SHUSTER:  But a White House press release seems to contradict that.  Quote, “The government‘s interagency Counterterrorism Crisis Management Forum, chaired by Dick Clarke met regularly, often daily, during the high threat period.”

(on camera) Late today the administration tried another approach, releasing Clarke‘s resignation letter in which he praises President Bush. 

The White House is scrambling to paint Clarke as an untrustworthy opportunist.  It‘s a White House strategy that even Clarke depicted, describing it in his book as revenge. 

I‘m David Shuster for HARDBALL in Washington. 


MATTHEWS:  Retired General Wayne Downing succeeded Richard Clarke in the Bush administration as deputy national security adviser for combating terrorism.  He‘s now an NBC News military analyst. 

And Roger Cressey served as Richard Clarke‘s deputy in the White House from November ‘99 to November 2001.  He also works for NBC News. 

Roger, describe for me any differences you have with the description I‘m going to give you right now.  Here‘s an excerpt from Richard Clarke‘s book: “Later on the evening of the 12th”—that‘s September 12, 2001, the day after the attack—“I left the Video Conferencing Center and there wandering alone around the Situation Room was the president.  He looked like he wanted something to do.  He grabbed a few of us and closed the door to the conference room.  ‘Look,‘ he told us.  ‘I know you have a lot to do and all, but I want you, as soon as you can, to go back over everything, everything.  See is Saddam did this.  See if he‘s linked in any way.‘  I was once again taken aback, incredulous, and it showed.  ‘But, Mr.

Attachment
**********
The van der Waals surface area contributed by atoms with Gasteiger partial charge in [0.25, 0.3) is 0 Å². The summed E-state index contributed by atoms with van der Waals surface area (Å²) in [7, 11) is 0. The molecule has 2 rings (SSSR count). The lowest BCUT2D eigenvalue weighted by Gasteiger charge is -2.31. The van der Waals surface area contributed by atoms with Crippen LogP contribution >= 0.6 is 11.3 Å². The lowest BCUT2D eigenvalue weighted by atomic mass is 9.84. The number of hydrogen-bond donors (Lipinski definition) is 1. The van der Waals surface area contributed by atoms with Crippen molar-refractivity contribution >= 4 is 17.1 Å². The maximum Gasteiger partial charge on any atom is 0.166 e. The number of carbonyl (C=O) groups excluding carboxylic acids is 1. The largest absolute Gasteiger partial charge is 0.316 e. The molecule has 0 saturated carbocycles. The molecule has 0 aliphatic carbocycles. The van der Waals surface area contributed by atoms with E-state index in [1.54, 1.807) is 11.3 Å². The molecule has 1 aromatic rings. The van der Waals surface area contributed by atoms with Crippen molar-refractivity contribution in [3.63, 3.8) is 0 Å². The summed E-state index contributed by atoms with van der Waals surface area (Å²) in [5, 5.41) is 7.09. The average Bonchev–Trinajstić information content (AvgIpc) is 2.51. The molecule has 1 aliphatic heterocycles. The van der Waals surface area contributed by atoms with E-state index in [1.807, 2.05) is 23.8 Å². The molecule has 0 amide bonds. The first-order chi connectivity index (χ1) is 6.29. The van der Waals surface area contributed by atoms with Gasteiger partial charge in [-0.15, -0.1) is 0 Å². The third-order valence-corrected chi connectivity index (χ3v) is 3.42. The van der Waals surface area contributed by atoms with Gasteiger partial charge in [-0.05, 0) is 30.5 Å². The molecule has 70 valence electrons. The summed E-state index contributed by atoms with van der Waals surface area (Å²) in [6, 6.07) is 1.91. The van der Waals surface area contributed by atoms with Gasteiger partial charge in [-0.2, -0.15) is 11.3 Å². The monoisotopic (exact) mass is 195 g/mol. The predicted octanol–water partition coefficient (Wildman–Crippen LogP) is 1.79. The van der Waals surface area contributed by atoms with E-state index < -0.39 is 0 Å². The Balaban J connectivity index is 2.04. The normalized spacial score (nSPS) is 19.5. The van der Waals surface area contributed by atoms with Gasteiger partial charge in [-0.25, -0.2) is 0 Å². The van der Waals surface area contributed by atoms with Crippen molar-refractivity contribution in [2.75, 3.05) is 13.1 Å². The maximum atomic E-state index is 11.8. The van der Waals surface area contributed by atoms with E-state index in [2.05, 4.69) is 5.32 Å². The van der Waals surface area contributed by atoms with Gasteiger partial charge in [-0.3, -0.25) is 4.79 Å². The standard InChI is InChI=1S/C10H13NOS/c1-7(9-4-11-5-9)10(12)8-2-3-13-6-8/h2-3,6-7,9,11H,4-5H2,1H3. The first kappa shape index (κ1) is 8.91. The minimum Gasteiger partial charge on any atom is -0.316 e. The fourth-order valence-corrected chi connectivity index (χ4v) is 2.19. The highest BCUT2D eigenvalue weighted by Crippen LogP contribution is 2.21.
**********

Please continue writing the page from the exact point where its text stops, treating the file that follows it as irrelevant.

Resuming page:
President, al Qaeda did this.‘  ‘I know.  I know”—this is the president

·         “‘But see if Saddam was involved.  Just look.  I want to know any shred.  Look into Iraq. Saddam,‘ the president said testily and left us.”

There‘s a couple points there.  Why did the president close the conference room door to the two or three of you, and you were one of them, with Mr. Clarke?

ROGER CRESSEY, FORMER NATIONAL SECURITY COUNCIL MEMBER:  Well, he wanted to speak us to quietly and in confidence. 

MATTHEWS:  Who would have heard if you didn‘t close the door?

CRESSEY:  Other members of the situation room staff who were present. 

MATTHEWS:  What do you think he had talked to before that led the president to want to come in and get the counsel of middle level people like yourself, rather than getting the counsel of his cabinet?

CRESSEY:  He came from a video conference, so we assumed it was an interagency video briefing, probably with the intelligence community and probably the Pentagon and maybe even the State Department.